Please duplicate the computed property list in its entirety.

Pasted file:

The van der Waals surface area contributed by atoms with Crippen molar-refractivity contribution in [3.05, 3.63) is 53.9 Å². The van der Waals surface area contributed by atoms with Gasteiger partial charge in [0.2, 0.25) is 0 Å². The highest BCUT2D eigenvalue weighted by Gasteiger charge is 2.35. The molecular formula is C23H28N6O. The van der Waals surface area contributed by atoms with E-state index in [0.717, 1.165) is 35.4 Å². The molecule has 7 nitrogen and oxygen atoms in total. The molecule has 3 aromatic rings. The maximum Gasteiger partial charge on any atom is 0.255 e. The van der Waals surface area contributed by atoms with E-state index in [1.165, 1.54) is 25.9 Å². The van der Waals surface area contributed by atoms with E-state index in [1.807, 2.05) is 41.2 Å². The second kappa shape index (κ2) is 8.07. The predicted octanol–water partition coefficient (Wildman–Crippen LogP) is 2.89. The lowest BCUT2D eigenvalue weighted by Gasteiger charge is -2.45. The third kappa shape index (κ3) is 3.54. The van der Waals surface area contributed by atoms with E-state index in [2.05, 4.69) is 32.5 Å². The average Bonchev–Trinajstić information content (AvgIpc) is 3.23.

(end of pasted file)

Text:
The van der Waals surface area contributed by atoms with Crippen molar-refractivity contribution in [3.05, 3.63) is 53.9 Å². The van der Waals surface area contributed by atoms with Gasteiger partial charge in [0.2, 0.25) is 0 Å². The highest BCUT2D eigenvalue weighted by Gasteiger charge is 2.35. The molecular formula is C23H28N6O. The van der Waals surface area contributed by atoms with E-state index in [0.717, 1.165) is 35.4 Å². The molecule has 7 nitrogen and oxygen atoms in total. The molecule has 3 aromatic rings. The maximum Gasteiger partial charge on any atom is 0.255 e. The van der Waals surface area contributed by atoms with E-state index in [1.165, 1.54) is 25.9 Å². The van der Waals surface area contributed by atoms with E-state index in [1.807, 2.05) is 41.2 Å². The second kappa shape index (κ2) is 8.07. The predicted octanol–water partition coefficient (Wildman–Crippen LogP) is 2.89. The lowest BCUT2D eigenvalue weighted by Gasteiger charge is -2.45. The third kappa shape index (κ3) is 3.54. The van der Waals surface area contributed by atoms with E-state index in [2.05, 4.69) is 32.5 Å². The average Bonchev–Trinajstić information content (AvgIpc) is 3.23.